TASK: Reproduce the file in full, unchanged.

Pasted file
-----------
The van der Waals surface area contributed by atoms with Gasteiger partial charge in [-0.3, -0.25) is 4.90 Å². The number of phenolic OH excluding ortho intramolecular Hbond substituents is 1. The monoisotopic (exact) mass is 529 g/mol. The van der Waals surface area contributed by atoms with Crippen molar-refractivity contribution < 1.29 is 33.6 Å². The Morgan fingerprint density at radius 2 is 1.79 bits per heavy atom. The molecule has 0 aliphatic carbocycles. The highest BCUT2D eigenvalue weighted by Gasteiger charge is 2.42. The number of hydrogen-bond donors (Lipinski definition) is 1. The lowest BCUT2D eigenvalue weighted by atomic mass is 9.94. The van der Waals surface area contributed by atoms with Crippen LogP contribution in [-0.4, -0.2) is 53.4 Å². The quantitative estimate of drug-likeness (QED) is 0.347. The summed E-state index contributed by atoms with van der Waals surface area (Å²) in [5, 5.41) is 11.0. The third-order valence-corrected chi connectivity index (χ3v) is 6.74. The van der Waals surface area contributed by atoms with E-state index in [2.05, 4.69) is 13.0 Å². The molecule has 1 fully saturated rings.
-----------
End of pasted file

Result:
The van der Waals surface area contributed by atoms with Gasteiger partial charge in [-0.3, -0.25) is 4.90 Å². The number of phenolic OH excluding ortho intramolecular Hbond substituents is 1. The monoisotopic (exact) mass is 529 g/mol. The van der Waals surface area contributed by atoms with Crippen molar-refractivity contribution < 1.29 is 33.6 Å². The Morgan fingerprint density at radius 2 is 1.79 bits per heavy atom. The molecule has 0 aliphatic carbocycles. The highest BCUT2D eigenvalue weighted by Gasteiger charge is 2.42. The number of hydrogen-bond donors (Lipinski definition) is 1. The lowest BCUT2D eigenvalue weighted by atomic mass is 9.94. The van der Waals surface area contributed by atoms with Crippen LogP contribution in [-0.4, -0.2) is 53.4 Å². The quantitative estimate of drug-likeness (QED) is 0.347. The summed E-state index contributed by atoms with van der Waals surface area (Å²) in [5, 5.41) is 11.0. The third-order valence-corrected chi connectivity index (χ3v) is 6.74. The van der Waals surface area contributed by atoms with E-state index in [2.05, 4.69) is 13.0 Å². The molecule has 1 fully saturated rings.